– Anchal Gupta
Perched and placid
Into, away, sometimes far,
out in the wild,
calmed by the nights,
on the new heights,
I am perched, placid,
and oh! so escalated
for the next flight.
‘Women are innately more connected to their inner self, more aware and empathetic. The shringaar of the bindi on the third eye, the fragrance of flowers in the hair and skies and star in their eyes. They are the creators, the lovers, the homemakers and the artists! They build their empires and their tribes. They are powerful yet calm and loving. They create the balance! The energy they carry inside form the whole world.’ – Shivanika Raghav
‘Tragedy of Leisure’
Women of any class, caste, religion are involved in some level of invisible, unpaid homemaking throughout their life; The intensity of this work might differ drastically given one’s privilege. This visual representation is contrary to that hustle and struggle from heteronormative constructs within the households. An imagery that is a dream for many women i.e Leisure/Fursat. Here an act of not doing anything at all, becomes an act of rebellion and self-care. The symbols such as hunter, flower, text show multiplicity of power that women hold as a 24×7 hustler. – Kiran Dayal
moon waxing and waning
Now you ebb
Now you rise
To protect and nurture
The multi handed
The multi thinking
O Pragmatic harmony
of natural intelligence
and ground wisdom
Keeper of Natures Secrets
Guide us Back to Balance
Kaali delivering the archetype of the new woman, from the womb of the cosmos.
The artwork speaks about reclamation. It speaks about nurturing, sometimes falling off but ultimately letting the sunlight, the air, the water, and the embrace in. A part of the visual talks about waking up in my apartment by myself, not caring about my skin or my hair or my clothes, watering my houseplants, looking at each other as we reflect on our past selves. Another part of the artwork depicts coming back from work on any other day, when one look from a stranger makes me feel so weak in the knees I come crashing down. The sun falls over the city, and I will still wake up and pack it my corners of abundance. After all, the greatest form of happiness in the world is growth. The greater known to mankind is celebrating yours. – Saumya Shukla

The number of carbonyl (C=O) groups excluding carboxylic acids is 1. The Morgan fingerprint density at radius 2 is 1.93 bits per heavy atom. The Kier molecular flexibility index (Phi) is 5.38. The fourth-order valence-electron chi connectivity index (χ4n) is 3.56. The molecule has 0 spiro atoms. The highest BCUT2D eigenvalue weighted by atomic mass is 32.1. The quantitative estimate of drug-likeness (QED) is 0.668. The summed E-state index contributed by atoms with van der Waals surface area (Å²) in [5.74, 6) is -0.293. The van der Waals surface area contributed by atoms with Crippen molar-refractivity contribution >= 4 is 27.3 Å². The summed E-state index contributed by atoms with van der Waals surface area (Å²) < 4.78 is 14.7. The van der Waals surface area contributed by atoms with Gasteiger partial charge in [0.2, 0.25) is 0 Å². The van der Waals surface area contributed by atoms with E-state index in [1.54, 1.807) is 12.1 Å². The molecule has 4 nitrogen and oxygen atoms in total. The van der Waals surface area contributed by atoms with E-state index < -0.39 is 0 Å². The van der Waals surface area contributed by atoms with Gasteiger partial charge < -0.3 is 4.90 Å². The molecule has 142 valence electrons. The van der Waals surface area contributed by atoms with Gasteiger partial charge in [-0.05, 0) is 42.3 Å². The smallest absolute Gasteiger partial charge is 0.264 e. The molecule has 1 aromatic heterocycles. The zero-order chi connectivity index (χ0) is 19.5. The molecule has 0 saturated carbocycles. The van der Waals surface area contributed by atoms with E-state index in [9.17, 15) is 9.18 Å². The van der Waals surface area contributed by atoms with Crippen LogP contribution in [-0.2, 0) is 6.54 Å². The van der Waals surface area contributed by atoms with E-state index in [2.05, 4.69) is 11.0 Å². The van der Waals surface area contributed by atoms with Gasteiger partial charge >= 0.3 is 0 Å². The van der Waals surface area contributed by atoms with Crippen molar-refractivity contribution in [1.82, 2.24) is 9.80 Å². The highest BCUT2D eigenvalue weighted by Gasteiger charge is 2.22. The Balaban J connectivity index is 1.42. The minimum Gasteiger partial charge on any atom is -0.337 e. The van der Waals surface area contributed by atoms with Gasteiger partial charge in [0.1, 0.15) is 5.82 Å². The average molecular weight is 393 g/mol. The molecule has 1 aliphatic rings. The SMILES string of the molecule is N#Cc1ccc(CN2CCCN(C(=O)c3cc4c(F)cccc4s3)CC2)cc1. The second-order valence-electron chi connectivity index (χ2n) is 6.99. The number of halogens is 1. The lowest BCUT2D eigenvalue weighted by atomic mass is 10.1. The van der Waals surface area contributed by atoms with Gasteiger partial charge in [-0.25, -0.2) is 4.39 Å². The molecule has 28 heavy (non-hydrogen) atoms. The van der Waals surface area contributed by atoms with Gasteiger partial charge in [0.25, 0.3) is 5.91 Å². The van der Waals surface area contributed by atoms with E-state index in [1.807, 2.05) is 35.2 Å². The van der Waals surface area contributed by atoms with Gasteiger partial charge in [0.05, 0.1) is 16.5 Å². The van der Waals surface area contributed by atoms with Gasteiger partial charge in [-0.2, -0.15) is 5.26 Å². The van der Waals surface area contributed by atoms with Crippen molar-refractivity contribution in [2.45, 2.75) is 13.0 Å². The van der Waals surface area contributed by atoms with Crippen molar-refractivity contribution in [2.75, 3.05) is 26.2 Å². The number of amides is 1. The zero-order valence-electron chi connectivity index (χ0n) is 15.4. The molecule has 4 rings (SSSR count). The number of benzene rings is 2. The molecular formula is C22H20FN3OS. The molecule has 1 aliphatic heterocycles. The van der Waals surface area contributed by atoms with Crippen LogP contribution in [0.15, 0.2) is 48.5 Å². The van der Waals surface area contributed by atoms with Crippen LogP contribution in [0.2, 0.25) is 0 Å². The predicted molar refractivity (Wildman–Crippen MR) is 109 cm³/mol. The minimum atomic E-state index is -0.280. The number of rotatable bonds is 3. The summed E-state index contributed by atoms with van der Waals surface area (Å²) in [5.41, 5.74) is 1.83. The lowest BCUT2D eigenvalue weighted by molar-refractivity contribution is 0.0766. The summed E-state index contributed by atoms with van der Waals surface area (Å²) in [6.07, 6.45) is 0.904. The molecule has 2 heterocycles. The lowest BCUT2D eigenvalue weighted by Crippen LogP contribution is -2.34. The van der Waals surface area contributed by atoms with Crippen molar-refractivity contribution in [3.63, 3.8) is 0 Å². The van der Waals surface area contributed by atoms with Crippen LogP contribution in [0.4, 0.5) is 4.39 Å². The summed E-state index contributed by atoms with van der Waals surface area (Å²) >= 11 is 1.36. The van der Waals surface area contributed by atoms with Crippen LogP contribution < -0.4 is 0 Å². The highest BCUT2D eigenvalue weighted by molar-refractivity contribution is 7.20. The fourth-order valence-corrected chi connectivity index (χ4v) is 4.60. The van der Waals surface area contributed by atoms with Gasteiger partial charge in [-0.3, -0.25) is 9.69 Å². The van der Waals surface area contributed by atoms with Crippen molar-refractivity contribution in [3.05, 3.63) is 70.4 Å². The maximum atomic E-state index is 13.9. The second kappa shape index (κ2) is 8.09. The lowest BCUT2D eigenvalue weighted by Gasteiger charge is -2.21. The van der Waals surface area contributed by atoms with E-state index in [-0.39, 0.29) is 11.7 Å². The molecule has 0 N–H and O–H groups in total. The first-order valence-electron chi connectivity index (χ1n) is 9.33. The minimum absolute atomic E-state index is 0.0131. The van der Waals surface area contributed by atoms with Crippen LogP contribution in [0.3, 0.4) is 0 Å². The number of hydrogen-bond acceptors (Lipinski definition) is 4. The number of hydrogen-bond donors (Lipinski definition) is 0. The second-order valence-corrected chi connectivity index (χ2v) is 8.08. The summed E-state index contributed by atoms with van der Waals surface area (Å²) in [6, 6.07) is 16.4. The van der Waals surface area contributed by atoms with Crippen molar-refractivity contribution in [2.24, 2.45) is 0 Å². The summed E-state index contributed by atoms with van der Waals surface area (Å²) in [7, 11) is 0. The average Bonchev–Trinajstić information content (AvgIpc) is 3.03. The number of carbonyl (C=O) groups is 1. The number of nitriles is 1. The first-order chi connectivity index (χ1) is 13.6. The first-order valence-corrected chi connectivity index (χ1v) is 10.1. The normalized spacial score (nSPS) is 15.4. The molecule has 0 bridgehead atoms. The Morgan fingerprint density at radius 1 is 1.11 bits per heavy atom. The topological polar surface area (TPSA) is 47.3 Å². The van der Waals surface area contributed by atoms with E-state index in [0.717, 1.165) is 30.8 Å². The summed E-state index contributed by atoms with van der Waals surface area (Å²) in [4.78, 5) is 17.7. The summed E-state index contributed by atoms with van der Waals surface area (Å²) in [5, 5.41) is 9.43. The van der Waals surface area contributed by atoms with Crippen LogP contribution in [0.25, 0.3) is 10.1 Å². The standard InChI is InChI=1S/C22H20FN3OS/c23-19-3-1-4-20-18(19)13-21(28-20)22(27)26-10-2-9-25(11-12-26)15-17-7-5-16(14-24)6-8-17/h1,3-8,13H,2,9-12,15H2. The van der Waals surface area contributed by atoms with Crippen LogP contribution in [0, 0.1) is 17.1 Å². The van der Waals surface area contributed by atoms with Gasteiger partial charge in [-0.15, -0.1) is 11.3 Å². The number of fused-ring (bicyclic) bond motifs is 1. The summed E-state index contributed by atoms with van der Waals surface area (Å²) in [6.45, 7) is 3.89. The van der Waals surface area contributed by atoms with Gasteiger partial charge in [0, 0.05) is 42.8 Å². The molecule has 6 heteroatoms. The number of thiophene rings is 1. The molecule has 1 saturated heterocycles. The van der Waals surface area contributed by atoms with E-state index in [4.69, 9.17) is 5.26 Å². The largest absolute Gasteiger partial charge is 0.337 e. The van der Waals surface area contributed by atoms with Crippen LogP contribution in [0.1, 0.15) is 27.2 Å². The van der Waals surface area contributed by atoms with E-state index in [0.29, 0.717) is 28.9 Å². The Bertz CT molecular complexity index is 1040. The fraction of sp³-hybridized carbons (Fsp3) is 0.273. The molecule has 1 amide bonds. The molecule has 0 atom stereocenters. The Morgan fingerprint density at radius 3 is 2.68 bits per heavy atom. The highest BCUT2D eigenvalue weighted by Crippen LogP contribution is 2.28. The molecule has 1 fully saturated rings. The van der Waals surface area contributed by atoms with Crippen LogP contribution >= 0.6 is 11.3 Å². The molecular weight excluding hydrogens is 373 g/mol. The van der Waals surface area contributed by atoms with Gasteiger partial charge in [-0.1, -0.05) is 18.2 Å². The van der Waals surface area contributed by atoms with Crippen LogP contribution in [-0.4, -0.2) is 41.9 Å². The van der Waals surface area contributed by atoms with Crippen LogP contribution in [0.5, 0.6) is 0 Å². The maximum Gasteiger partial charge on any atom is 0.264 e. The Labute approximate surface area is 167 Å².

If I have to sum it all up in one word, it would be surreal. I am based in Kuwait here, working away remotely for Ladies First but I so wish I was on ground helping these guys, painting with them and experiencing with my own eyes what all of them did. The satisfaction I get though is to write this piece and getting to know all these stories and presenting them to you.
I hope you enjoyed this read about Ladies First street art 2021.
Are we going to do this again next year? For sure. Bigger, better and with more people and more smiles spread across more cities.
Get in touch with me on firstname.lastname@example.org to see how you can help by donations or through CSR or just volunteer in the organization team or be an artist. Always happy to connect.
Until then, Machao!